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Visual Studio Code Has a Malicious Extension Problem

Researchers Infiltrate Major Organizations Using Fake Extension
Visual Studio Code Has a Malicious Extension Problem

Cybersecurity researchers said an experiment in developing a fake, malicious extension for the world's most popular integrated development environment succeeded beyond their wildest expectations.

See Also: Secureworks Named a Major Player in the 2024 IDC MDR Marketscape

Researchers Amit Assaraf, Itay Kruk, and Idan Dardikman uploaded an extension to Microsoft source code editing platform Visual Studio Code masquerading as "Dracula Official," a color theme that records nearly 7.2 million installs.

Assaraf and company named their theme "Darcula Official."

Extensions are an important feature of VSCode - the idea is for developers to turn their instance of VSCode into a customizable editor with the features they want beyond the bare-bones functionality provided out of the box. In a blog post, Assaraf said he counts approximately 60,000 VSCode extensions from about 45,000 different publishers. Only about 1,800 of them are verified, but it turns out that becoming a verified publisher is a little more difficult than verifying control over a domain, which the researchers did for

The extension gained popularity rapidly, with over 100 installs in a day, including on a Windows machine within a publicly listed company worth $483 billion. Assaraf did not name the company. The fake extension exfiltrated source code and also sent beacons containing detailed host machine information, including hostname, domain, platform and number of installed extensions.

Their success comes down to poor design choices by Microsoft, Assaraf wrote in a follow-up blog post.

"Microsoft has not implemented any sorts of permission management or visibility for installed extensions, meaning that any extension can perform any API action," he said. "For example, a theme extension that should only change the colors of my IDE, may execute code and read or write files without any visibility or explicit authorization from the user."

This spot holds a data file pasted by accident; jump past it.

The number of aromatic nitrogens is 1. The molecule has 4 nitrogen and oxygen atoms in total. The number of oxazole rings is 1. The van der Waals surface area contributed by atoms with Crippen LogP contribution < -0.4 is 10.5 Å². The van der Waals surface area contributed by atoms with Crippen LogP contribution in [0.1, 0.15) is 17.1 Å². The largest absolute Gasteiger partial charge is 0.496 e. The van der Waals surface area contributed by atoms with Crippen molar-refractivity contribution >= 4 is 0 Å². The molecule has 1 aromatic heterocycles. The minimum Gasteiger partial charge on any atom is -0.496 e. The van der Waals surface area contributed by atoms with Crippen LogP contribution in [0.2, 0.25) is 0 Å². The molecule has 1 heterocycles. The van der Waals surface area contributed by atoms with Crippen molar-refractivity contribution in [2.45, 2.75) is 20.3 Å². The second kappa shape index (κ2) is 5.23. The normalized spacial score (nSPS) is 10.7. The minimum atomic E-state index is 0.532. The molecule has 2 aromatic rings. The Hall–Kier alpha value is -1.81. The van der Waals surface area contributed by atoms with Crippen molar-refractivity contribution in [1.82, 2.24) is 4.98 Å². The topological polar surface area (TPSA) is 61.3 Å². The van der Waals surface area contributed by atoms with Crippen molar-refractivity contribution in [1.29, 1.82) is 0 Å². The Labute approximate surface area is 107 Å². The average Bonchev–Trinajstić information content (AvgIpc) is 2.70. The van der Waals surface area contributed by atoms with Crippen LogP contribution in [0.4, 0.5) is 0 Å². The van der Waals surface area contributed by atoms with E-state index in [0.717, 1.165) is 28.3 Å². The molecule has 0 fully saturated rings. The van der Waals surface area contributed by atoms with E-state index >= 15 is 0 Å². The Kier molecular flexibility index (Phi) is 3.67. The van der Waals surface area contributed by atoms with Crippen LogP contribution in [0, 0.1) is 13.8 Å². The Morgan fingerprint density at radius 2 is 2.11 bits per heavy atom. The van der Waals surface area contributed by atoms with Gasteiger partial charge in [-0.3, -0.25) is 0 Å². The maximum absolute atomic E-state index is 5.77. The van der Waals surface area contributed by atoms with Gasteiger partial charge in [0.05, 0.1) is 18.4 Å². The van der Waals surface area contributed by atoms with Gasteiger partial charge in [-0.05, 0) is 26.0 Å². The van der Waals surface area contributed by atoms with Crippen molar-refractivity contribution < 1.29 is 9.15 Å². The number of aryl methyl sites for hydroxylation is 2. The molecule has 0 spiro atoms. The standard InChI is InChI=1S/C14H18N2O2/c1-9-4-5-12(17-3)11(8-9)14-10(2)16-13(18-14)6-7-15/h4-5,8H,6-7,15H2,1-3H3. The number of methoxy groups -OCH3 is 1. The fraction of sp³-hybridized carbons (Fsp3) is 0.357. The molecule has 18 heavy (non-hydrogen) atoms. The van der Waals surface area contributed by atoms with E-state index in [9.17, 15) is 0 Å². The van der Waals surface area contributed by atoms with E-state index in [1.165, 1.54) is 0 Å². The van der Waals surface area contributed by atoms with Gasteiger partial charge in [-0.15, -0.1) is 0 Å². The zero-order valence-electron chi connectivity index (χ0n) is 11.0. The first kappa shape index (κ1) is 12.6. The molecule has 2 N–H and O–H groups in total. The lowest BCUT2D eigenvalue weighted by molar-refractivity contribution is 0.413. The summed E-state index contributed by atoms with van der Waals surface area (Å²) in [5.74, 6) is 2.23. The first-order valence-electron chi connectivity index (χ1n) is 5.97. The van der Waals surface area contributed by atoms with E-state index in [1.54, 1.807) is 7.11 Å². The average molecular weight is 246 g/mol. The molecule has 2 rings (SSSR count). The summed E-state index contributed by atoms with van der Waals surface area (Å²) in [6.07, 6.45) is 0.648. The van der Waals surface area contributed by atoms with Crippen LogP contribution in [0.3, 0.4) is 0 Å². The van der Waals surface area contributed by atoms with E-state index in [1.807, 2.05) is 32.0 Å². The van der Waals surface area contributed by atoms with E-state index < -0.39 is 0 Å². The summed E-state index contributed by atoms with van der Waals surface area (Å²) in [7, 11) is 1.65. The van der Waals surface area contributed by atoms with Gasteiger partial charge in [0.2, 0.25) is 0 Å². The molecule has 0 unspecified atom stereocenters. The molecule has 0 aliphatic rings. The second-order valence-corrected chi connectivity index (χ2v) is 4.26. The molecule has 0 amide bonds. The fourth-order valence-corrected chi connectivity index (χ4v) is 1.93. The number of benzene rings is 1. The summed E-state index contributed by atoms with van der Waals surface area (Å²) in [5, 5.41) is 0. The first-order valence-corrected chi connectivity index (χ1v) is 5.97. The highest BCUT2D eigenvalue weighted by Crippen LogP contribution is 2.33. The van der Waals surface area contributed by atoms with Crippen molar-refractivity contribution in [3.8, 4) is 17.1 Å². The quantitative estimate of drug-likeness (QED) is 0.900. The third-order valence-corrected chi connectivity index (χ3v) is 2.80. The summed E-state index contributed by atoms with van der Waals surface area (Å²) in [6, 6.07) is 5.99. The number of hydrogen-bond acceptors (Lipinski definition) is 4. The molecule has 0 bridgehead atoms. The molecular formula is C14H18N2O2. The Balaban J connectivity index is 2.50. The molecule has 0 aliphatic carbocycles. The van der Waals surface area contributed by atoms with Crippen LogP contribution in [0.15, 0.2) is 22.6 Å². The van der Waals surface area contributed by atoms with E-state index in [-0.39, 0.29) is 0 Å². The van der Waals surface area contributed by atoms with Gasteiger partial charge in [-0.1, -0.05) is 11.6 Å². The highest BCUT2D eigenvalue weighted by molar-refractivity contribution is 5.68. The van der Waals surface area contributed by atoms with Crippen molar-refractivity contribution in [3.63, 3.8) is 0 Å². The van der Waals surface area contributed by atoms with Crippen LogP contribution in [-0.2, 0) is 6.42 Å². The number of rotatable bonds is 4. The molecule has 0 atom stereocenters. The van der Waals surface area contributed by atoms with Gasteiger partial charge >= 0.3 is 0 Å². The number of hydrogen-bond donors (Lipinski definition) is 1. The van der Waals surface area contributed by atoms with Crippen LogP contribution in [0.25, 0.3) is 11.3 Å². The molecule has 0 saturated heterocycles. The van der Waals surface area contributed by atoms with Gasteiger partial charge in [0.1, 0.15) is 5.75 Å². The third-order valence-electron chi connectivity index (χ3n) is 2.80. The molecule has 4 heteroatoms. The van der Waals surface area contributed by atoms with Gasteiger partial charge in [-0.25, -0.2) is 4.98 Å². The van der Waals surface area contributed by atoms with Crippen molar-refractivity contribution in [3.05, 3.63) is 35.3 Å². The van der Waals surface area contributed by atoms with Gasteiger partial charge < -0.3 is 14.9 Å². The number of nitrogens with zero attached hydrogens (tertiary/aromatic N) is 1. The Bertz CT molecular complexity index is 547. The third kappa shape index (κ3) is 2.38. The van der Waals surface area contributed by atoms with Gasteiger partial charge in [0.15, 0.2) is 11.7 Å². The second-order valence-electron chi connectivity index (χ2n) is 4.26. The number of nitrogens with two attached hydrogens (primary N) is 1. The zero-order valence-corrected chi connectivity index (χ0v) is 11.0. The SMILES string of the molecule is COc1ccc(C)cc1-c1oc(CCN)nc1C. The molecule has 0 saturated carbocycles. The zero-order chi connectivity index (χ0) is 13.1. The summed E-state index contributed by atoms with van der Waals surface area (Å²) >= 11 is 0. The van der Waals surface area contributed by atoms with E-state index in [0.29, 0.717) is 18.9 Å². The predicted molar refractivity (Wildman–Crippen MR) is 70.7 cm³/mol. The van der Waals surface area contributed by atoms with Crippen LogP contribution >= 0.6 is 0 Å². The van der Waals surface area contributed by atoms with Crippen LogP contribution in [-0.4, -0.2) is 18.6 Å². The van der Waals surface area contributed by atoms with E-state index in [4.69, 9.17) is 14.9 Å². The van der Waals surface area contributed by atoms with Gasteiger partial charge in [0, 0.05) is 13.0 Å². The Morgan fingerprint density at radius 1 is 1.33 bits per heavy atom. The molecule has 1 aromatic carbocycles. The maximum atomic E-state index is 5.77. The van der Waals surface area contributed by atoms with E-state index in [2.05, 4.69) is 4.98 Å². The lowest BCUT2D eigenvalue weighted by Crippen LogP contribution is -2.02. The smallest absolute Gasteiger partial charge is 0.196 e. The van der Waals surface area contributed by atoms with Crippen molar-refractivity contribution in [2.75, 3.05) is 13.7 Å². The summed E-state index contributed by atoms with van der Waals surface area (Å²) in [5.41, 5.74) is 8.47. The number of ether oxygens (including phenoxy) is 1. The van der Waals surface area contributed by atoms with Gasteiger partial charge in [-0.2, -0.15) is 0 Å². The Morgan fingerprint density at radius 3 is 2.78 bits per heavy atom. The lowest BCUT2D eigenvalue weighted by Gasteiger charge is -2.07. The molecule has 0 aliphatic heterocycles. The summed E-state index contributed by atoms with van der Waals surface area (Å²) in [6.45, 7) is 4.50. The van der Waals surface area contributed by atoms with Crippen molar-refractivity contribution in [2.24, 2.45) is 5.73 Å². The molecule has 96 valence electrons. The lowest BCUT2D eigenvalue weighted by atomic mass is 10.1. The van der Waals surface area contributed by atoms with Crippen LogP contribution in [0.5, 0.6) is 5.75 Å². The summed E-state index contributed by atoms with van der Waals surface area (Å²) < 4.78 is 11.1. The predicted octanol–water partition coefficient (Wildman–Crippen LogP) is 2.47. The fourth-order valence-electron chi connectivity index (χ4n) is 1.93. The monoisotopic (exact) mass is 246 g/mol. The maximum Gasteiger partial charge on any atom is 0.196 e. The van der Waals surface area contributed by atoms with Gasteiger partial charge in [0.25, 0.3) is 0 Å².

Microsoft also doesn't limit what VSCode extensions can do on the host machine. "They can spawn child processes, they can execute system calls, they can import any NodeJS package they'd like, making them highly risky." The researcher also faulted Microsoft for permitting silent, automatic updates of extensions - opening a path for hackers to propagate a legitimate extension and later turn it malicious.

The researchers investigated whether malevolent actors have previously exploited similar tactics and discovered 1,283 extensions containing malicious code. The extensions amassed 229 million installs. They also found 8,161 extensions communicating with hard-coded IP addresses, 1,452 running unknown executable binaries, and 2,304 using another publisher’s GitHub repo as their official repository.

In response to their findings, the researchers started a process of responsible disclosure with affected companies. They are also developing ExtensionTotal, a tool aimed at analyzing and assessing the risk of VSCode extensions.

About the Author

Prajeet Nair

Prajeet Nair

Assistant Editor, Global News Desk, ISMG

Nair previously worked at TechCircle, IDG, Times Group and other publications, where he reported on developments in enterprise technology, digital transformation and other issues.

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